On Thu, Nov 22, 2007 at 01:49:25AM +0100, Andi Kleen wrote:
> David Chinner <dgc@xxxxxxx> writes:
> > To ensure that log I/O is issued as the highest priority I/O, set
> > the I/O priority of the log I/O to the highest possible. This will
> > ensure that log I/O is not held up behind bulk data or other
> > metadata I/O as delaying log I/O can pause the entire transaction
> > subsystem. Introduce a new buffer flag to allow us to tag the log
> > buffers so we can discrimiate when issuing the I/O.
> Won't that possible disturb other RT priority users that do not need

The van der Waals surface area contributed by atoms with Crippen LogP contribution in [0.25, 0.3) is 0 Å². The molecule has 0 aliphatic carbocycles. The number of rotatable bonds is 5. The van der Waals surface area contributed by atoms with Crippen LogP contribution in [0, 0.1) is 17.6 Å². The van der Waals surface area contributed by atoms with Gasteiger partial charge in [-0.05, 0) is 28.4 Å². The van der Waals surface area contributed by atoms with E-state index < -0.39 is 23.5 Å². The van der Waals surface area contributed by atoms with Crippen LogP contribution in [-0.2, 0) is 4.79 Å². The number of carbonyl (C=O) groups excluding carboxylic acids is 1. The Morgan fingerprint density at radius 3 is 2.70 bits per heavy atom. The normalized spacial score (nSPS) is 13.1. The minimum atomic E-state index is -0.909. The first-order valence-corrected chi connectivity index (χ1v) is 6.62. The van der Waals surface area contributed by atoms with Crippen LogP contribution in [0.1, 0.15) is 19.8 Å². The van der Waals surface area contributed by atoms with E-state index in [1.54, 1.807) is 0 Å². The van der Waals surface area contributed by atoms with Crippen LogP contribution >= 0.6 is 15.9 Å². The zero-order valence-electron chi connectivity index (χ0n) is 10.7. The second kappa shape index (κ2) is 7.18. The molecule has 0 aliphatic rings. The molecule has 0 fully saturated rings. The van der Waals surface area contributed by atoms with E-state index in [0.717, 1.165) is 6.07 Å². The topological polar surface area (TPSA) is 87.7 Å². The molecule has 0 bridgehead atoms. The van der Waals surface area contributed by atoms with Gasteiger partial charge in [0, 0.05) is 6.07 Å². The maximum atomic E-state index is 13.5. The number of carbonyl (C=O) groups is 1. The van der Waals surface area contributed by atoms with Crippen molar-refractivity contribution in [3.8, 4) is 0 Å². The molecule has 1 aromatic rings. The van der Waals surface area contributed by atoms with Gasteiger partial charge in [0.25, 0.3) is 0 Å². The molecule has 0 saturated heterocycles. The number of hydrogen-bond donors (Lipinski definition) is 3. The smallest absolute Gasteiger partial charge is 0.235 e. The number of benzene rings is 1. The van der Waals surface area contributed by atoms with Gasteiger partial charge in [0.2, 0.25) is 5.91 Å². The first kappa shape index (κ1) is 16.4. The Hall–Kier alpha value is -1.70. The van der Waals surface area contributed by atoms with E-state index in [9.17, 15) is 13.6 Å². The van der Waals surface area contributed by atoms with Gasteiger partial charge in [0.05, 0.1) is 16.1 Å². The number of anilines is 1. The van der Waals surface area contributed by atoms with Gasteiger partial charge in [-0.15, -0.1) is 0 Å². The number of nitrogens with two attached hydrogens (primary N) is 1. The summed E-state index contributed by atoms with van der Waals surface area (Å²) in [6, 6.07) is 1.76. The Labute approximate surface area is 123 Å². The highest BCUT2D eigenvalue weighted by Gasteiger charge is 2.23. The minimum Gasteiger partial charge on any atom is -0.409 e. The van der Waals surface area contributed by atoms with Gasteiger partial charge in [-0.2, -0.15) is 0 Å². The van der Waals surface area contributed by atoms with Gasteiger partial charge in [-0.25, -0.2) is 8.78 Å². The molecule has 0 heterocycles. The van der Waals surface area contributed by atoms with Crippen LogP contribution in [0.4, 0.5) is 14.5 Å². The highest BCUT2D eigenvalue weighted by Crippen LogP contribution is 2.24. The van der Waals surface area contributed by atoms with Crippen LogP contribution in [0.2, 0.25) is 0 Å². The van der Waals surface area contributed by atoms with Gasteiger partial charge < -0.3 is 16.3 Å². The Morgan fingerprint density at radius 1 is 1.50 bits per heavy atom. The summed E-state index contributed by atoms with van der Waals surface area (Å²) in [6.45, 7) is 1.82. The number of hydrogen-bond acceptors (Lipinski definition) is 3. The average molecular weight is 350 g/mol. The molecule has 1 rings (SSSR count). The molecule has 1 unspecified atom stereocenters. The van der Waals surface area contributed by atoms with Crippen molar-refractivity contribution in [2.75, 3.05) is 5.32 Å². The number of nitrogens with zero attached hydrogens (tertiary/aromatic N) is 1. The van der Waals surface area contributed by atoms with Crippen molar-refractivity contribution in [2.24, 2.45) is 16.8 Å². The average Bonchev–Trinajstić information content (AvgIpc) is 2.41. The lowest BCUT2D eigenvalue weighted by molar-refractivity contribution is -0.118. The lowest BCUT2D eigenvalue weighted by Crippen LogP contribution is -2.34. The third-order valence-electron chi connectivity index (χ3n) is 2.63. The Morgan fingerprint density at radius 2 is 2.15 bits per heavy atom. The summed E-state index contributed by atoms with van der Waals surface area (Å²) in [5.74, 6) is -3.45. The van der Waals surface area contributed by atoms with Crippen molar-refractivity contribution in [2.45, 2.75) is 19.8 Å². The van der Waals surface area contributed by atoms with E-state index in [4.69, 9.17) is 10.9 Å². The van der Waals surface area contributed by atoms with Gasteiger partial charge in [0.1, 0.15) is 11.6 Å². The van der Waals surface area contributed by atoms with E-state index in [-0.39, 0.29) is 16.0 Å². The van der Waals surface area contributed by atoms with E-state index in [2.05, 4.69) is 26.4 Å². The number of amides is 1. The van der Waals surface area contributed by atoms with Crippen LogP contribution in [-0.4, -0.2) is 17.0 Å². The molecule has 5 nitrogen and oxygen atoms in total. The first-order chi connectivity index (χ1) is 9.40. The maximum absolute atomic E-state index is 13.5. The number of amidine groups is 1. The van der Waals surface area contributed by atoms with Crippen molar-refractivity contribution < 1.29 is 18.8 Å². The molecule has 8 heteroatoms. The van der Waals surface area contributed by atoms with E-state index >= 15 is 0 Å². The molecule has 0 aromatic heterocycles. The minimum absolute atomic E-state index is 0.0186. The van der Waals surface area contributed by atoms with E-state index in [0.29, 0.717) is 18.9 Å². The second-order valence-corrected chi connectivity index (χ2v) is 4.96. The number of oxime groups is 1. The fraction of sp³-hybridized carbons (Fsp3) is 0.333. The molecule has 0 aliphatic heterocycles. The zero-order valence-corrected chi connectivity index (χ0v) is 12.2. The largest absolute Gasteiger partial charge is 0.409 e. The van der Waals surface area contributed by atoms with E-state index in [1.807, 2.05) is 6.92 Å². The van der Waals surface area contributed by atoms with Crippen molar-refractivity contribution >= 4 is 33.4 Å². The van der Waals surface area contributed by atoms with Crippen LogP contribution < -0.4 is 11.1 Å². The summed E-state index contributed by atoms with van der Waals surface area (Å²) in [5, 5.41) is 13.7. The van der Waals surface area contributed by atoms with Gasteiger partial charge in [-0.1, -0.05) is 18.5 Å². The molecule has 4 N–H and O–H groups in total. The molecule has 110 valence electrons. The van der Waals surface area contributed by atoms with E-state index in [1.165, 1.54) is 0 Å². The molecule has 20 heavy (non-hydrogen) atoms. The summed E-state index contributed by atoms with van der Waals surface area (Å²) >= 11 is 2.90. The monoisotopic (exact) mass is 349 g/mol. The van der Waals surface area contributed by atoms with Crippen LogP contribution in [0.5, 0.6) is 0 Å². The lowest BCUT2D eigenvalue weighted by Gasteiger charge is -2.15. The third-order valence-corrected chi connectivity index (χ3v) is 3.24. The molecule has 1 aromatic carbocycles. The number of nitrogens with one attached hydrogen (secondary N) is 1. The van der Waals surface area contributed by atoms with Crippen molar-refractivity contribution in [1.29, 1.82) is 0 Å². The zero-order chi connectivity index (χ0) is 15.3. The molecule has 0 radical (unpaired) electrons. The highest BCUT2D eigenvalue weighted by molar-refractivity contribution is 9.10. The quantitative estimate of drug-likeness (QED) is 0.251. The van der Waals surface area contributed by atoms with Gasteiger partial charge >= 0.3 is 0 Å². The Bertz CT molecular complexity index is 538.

> log IO (e.g. working on preallocated files)? Seems a little
In all the cases that I know of where ppl are using what could
be considered real-time I/O (e.g. media environments where they
do real-time ingest and playout from the same filesystem) the
real-time ingest processes create the files and do pre-allocation
before doing their I/O. This I/O can get held up behind another
process that is not real time that has issued log I/O.
Given there is no I/O priority inheritence and having log I/O stall
will stall the entire filesystem, we cannot allow log I/O to
stall in real-time environments. Hence it must have the highest
possible priority to prevent this.
SGI Australian Software Group